I am five years old, standing on the sidewalk at a Fourth of July parade with my mother, my aunt, and my sisters. Before the parade begins, a vendor comes by with a cart full of balloons and other kitschy souvenirs. We are each allowed one. There are the twisty-tie kind, contorted into animals. There are superheroes (my usual favorite), but something else catches my eye.
“It’s a Dukes of Hazard flag,” I yell.
My mom resists my request.
“But why?” I grow impatient. She had promised.
My mom relents.
With a toothy grin and the joy of getting my way, I wave the flag of my favorite TV show vigorously, even after the parade has passed.
I am 20 years old when my mother tells me a story about her father, the grandfather I never knew. The driveway that connected the house where I grew up ends at what used to be called Rural Route 3, a state roulade that continues on ttonthe Ohio River town of Maysville, KY (a place that boasts stops on the Underground Railroad). Whereas now rural mailboxes have a red flag which notifies mail carriers whether or not there was mail, they were once decorated with a metallic American flag.
Whether out of spite, with a devilish wink, or with a sense of mission, my grandfather replaced the American flag with a Confederate one.
‘That was just Daddy.’ My mom said with a sigh, empty of judgement. Probably just missing him.
I am 22 years old in Warren, OH, talking to a man named Bob Faulkner. We are both from Mount Sterling, KY. He is a graduate of Hiram College. I will graduate from there in a semester. I am in his office, in a small corporate office. We talk about many things–his career, his education, our shared hometown, our different experiences growing up there. He is a baby boomer, and black. I am an Xer and white.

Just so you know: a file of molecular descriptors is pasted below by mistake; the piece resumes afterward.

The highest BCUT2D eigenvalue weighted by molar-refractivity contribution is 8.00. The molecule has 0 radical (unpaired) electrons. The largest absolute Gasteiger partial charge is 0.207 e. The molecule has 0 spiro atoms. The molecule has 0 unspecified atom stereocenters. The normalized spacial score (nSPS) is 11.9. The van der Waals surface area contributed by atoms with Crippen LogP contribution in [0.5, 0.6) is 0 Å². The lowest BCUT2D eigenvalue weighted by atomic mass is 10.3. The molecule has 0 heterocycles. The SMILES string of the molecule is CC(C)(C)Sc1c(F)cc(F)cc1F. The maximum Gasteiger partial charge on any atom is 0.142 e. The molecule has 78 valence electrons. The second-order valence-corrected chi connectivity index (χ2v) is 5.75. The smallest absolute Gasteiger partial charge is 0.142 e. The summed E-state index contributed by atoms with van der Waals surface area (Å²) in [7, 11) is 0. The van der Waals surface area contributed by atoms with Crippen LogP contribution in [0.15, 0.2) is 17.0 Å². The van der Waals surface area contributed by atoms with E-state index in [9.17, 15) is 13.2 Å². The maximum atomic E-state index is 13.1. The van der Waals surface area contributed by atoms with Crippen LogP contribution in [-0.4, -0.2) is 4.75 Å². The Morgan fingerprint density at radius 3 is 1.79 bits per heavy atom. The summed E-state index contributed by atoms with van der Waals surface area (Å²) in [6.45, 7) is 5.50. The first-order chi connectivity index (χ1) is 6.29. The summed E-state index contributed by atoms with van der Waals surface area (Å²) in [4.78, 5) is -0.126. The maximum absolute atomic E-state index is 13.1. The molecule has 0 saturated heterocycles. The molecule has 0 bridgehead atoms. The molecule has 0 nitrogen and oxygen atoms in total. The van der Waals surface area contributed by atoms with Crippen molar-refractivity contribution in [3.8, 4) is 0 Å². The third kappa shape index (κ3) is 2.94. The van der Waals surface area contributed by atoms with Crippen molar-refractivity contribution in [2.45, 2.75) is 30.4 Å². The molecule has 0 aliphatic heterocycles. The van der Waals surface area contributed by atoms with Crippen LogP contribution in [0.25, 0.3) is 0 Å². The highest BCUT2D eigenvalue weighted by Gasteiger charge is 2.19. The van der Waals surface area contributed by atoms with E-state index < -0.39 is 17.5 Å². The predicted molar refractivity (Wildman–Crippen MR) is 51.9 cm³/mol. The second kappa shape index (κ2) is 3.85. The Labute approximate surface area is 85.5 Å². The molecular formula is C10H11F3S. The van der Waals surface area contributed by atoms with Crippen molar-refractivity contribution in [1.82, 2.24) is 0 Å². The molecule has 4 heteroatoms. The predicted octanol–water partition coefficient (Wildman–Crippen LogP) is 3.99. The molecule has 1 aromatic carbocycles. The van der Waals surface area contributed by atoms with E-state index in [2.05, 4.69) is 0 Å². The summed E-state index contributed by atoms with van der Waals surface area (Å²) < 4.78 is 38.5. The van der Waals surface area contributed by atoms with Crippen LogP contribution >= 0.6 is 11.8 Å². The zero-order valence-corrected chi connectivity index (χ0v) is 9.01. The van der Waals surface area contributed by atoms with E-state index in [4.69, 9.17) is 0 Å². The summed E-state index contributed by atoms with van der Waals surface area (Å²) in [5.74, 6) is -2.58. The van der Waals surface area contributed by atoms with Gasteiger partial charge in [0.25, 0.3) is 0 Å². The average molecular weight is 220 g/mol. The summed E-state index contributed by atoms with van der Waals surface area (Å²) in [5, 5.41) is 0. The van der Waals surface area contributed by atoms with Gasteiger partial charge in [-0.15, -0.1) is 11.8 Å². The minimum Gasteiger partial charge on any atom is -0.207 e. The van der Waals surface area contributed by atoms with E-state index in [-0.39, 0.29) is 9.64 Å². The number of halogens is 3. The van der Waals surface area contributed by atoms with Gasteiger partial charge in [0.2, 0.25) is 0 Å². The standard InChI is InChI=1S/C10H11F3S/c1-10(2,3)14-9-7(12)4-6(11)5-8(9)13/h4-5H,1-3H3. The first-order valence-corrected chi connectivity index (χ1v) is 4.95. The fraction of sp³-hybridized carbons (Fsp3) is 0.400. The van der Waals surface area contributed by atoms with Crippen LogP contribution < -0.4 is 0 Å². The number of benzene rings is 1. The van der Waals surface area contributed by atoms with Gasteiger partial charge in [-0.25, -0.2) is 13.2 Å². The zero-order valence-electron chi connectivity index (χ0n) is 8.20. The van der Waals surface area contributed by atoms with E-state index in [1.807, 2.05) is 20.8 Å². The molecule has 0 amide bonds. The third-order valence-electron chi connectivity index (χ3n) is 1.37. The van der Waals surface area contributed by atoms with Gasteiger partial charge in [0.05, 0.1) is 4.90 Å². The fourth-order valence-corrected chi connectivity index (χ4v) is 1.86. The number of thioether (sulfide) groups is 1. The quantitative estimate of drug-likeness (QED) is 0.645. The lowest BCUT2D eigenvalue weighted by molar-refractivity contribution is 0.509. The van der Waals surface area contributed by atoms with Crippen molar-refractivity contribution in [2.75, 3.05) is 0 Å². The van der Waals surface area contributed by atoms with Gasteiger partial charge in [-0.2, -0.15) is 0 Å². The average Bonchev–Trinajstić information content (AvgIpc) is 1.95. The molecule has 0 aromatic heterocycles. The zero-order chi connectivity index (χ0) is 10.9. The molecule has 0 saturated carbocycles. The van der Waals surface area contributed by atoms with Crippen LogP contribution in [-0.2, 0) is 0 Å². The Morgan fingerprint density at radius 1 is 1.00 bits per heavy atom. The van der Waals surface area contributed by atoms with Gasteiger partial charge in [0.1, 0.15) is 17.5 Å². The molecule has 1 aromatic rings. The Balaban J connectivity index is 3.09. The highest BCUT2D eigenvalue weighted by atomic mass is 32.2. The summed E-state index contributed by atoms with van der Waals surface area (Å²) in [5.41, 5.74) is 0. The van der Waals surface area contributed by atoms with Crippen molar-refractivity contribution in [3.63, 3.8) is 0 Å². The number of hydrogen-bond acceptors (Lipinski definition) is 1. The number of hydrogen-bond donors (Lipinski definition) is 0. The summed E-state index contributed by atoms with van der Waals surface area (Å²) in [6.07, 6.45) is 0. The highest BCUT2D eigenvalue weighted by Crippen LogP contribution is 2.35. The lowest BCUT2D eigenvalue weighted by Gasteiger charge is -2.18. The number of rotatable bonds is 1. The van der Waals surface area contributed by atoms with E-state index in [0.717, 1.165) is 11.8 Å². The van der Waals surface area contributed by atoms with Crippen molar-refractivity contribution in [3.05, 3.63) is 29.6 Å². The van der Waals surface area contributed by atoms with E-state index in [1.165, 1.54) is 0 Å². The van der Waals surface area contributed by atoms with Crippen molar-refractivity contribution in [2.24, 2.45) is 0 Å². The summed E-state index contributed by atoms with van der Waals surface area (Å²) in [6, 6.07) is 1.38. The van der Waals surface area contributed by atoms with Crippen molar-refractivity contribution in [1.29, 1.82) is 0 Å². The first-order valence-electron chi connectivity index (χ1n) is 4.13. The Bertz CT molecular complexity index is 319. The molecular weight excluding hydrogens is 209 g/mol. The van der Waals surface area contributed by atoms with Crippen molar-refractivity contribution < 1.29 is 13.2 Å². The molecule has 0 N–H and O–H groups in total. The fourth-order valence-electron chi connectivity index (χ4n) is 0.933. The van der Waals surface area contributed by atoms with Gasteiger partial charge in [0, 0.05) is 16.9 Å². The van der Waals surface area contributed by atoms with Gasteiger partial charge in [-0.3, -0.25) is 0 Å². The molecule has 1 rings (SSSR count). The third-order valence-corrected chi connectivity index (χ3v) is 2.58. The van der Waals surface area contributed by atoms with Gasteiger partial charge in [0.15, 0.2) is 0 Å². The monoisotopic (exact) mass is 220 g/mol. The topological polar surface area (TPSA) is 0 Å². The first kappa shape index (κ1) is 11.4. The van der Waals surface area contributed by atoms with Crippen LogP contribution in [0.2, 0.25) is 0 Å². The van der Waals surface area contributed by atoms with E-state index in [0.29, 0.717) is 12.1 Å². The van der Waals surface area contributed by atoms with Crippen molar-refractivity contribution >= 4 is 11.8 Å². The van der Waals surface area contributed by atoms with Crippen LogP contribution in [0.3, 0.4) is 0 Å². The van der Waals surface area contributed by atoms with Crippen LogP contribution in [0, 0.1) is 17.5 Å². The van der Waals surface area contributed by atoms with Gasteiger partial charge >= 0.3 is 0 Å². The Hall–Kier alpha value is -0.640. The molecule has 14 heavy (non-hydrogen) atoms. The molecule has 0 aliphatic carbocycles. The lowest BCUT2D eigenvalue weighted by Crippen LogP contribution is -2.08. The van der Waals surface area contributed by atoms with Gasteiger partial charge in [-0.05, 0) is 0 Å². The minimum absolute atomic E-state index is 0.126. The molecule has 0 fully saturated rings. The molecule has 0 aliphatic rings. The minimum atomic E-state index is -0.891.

Our conversation soon draws us to what brought us together–a poem by Winchester KY native and Vanderbilt Agrarian poet Alan Tate entitled “The Swimmers.”
It is set in our shared hometown, and it tells a story from Tate’s childhood, when he and his friends stumbled upon a lynching on their way to a swimming hole.
Neither of us had read this poem until we came to Hiram. No one we knew in Mt. Sterling knew about it. It was a memorial in ink for a nameless dead man who died a horrible death–a memorial no one in that town seemed to know existed.
The whole conversation reminds me of those famous words from another Faulkner: “The past is never dead. It’s not even past.”
I am 25 years old in Pretoria, South Africa, part of a student delegation from Vanderbilt Divinity School. It is only a decade since Nelson Mandela walked out of prison, a few years since the end of Apartheid. We tour the Voortrekker monument, which commemorates Afrikaner settler expansion and defeat of a regiment of Zulu with whom the Afrikaners clashed. The monument tells the story of a covenant the Afrikaners made with God that they would be ever faithful if God would grant them victory.